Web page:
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Interpretation of an ancient Greek song: “Seikilos Epitaph”

The Seikilos Epitaph is an ancient Greek song which (apparently?) is the oldest complete song we know of. It is a wonderful piece of art with a profound philosophical outlook. There are lots of versions available, though I prefer the one performed by Lyre ‘n’ Rhapsody, a band I discovered recently and admire: https://www.youtube.com/watch?v=8Vkcolt-nmU.

An honourable mention goes to the SEIKILOS channel for their remarkable work in bringing ancient melodies to life while adding new ones to the mix: https://www.youtube.com/channel/UC5mCqBulD2KzLugC1lEEedA.

[ The name Seikilos (Σείκιλος) is pronounced as “Sea-key-loss”. ]

Below are the original lyrics, my translation of them into modern Greek and English, and some further commentary.

[ Ancient ]

Ὅσον ζῇς φαίνου
μηδὲν ὅλως σὺ λυποῦ
πρὸς ὀλίγον ἔστι τὸ ζῆν
τὸ τέλος ὁ χρόνος ἀπαιτεῖ

[ Modern ]

Όσο ζεις φέγγε
Καθόλου μην λυπάσαι
Λίγη είναι η ζωη
Το τέλος ο χρόνος απαιτεί
While alive shine
Grieve none at all
Life amounts to little
Time demands the end

This song is an epitaph, meaning that it was written on a tomb. Seikilos copes with the loss of a loved one by acknowledging the powerlessness of the human condition. From our perspective, time is invincible, while life is a miracle we can only experience moment-by-moment. There is no living in the past or the future. What is, is present.

We cannot undo what has transpired. We cannot prevent what is to come. All we can do is control our attitude towards the here-and-now. We can either deny what the global magnitudes are, and forever suffer for not being able to exert control over them, or we can live peacefully in the knowledge that the cosmos does not revolve around us.

It is natural to cry. Part of our humanity is to develop emotional attachments. Seikilos is not prompting us to not grieve the loss of the ones we love. To feel sad is human. What the poet is saying is that our life at-large is not a matter of our volition. We do not choose mortality, just as we did not choose to live. Other forces contribute to this eventuality, which we may name “nature”, “the gods”, “the cosmos”… It does not matter what name we use, for as long as we recognise the underlying fact: our life is not “ours”—we have no involvement in the matter.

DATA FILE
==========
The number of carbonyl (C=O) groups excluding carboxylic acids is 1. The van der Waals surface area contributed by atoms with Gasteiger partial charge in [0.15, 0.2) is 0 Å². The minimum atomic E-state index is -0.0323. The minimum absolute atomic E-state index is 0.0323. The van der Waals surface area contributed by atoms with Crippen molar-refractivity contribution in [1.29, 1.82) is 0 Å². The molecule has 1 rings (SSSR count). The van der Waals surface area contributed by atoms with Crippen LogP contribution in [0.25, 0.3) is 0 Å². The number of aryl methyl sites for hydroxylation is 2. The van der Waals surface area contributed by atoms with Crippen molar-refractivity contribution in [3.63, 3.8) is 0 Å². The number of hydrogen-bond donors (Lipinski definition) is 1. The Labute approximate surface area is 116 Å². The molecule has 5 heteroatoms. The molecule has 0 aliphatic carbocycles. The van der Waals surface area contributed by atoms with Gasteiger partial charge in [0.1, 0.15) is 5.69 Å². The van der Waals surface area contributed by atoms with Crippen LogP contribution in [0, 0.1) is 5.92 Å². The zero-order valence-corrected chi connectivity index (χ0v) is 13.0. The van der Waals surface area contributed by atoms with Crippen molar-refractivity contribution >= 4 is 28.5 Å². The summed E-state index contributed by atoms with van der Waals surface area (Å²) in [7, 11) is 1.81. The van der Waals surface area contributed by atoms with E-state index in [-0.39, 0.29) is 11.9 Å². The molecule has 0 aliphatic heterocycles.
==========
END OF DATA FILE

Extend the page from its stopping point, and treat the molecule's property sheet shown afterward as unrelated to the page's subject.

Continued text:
[ Watch: Harmony, tranquillity, non-ownership ]

What we can influence is the attitude we maintain towards what is already set in motion. At least such is the impression we get. Be content with what the gods have given you, the good and the bad, the plenty and the few. Be content because the alternative is an insatiable desire, a fool’s gambit. You can never have enough of whatever it is you want, as it will be alienated from you in one way or another, or always remain elusive.

When we seek the unattainable, we are reminded of our powerlessness while remaining in denial of it. This makes us suffer. Instead of trying to “shine”, we are unsettled, empty, dead inside.

What does shining amount to? Nothing fancy. It consists in acceptance. Recognise who you are: what you can and cannot do; what you can and cannot have. Admit to what the case is; to what your life renders possible. Live within your means. Live in moderation.

[ Watch: On meditation, walking, and acceptance as well as On self-importance and elitism ]

We can do nothing about matters of life and death, just as we can do nothing about owning or disowning whatever it is we like or dislike. A shift in our attitude does not alter the fundamentals of our state. It simply changes how we look at them. We no longer are inimical towards our self. We stop cursing our luck and blaming ourselves as “deffective”, “ugly”, “failure”, etc. We accept what we have.

“What if it is not enough?”, you might say. That is your insatiable attitude speaking. Adjust it so that it is enough.

Is this a happy message? No. You think those who appear to have “stuff” are happier than you? You think that time will not go after them? You think they do not suffer in other ways than yours?

When one day you find yourself walking alone in a forest, don’t lament your loneliness. Thank the gods for experiencing that moment: the walk, the forest, the vastness and ever-presence of this world.

The cosmos is ever-lasting. Life always is. What we perceive as birth and death are phases in an incessant cycle of transfiguration. This too, is not our affair. Whether we experience life before or after this one is unknown. It must still be outside our control though, for one cannot be the cosmos.

Shine, then, as the alternative is too burdensome for us feeble beings.

[ Watch: Being breakable and taking it slow ]